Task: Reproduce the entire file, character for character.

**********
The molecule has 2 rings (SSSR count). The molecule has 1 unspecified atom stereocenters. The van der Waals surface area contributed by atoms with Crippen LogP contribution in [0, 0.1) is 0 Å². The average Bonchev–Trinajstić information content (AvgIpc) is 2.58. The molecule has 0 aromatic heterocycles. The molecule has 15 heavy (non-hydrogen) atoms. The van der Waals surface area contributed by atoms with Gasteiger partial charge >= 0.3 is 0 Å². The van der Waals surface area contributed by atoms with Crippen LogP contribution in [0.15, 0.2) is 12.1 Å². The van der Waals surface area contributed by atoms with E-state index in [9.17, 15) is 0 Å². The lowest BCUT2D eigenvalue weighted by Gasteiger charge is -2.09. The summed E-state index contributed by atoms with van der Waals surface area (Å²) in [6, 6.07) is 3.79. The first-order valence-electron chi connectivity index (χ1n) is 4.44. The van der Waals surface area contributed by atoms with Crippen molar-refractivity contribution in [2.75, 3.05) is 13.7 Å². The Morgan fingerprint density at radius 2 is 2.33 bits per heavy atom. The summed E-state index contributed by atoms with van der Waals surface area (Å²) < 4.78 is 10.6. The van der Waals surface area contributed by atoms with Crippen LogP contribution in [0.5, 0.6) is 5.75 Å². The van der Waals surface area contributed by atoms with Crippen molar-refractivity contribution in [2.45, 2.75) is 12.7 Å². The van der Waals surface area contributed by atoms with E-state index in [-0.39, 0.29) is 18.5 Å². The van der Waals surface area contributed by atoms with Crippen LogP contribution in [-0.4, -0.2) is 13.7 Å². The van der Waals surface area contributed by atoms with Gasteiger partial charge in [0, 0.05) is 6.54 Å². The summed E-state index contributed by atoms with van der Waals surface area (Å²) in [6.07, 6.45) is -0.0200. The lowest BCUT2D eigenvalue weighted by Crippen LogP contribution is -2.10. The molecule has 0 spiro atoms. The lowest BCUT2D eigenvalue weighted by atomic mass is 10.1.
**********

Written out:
The molecule has 2 rings (SSSR count). The molecule has 1 unspecified atom stereocenters. The van der Waals surface area contributed by atoms with Crippen LogP contribution in [0, 0.1) is 0 Å². The average Bonchev–Trinajstić information content (AvgIpc) is 2.58. The molecule has 0 aromatic heterocycles. The molecule has 15 heavy (non-hydrogen) atoms. The van der Waals surface area contributed by atoms with Gasteiger partial charge >= 0.3 is 0 Å². The van der Waals surface area contributed by atoms with Crippen LogP contribution in [0.15, 0.2) is 12.1 Å². The van der Waals surface area contributed by atoms with E-state index in [9.17, 15) is 0 Å². The lowest BCUT2D eigenvalue weighted by Gasteiger charge is -2.09. The summed E-state index contributed by atoms with van der Waals surface area (Å²) in [6, 6.07) is 3.79. The first-order valence-electron chi connectivity index (χ1n) is 4.44. The van der Waals surface area contributed by atoms with Crippen molar-refractivity contribution in [2.75, 3.05) is 13.7 Å². The Morgan fingerprint density at radius 2 is 2.33 bits per heavy atom. The summed E-state index contributed by atoms with van der Waals surface area (Å²) < 4.78 is 10.6. The van der Waals surface area contributed by atoms with Crippen LogP contribution in [0.5, 0.6) is 5.75 Å². The van der Waals surface area contributed by atoms with Crippen molar-refractivity contribution in [2.45, 2.75) is 12.7 Å². The van der Waals surface area contributed by atoms with E-state index in [-0.39, 0.29) is 18.5 Å². The van der Waals surface area contributed by atoms with Crippen LogP contribution in [-0.4, -0.2) is 13.7 Å². The van der Waals surface area contributed by atoms with Gasteiger partial charge in [0, 0.05) is 6.54 Å². The summed E-state index contributed by atoms with van der Waals surface area (Å²) in [6.07, 6.45) is -0.0200. The lowest BCUT2D eigenvalue weighted by Crippen LogP contribution is -2.10. The molecule has 0 spiro atoms. The lowest BCUT2D eigenvalue weighted by atomic mass is 10.1.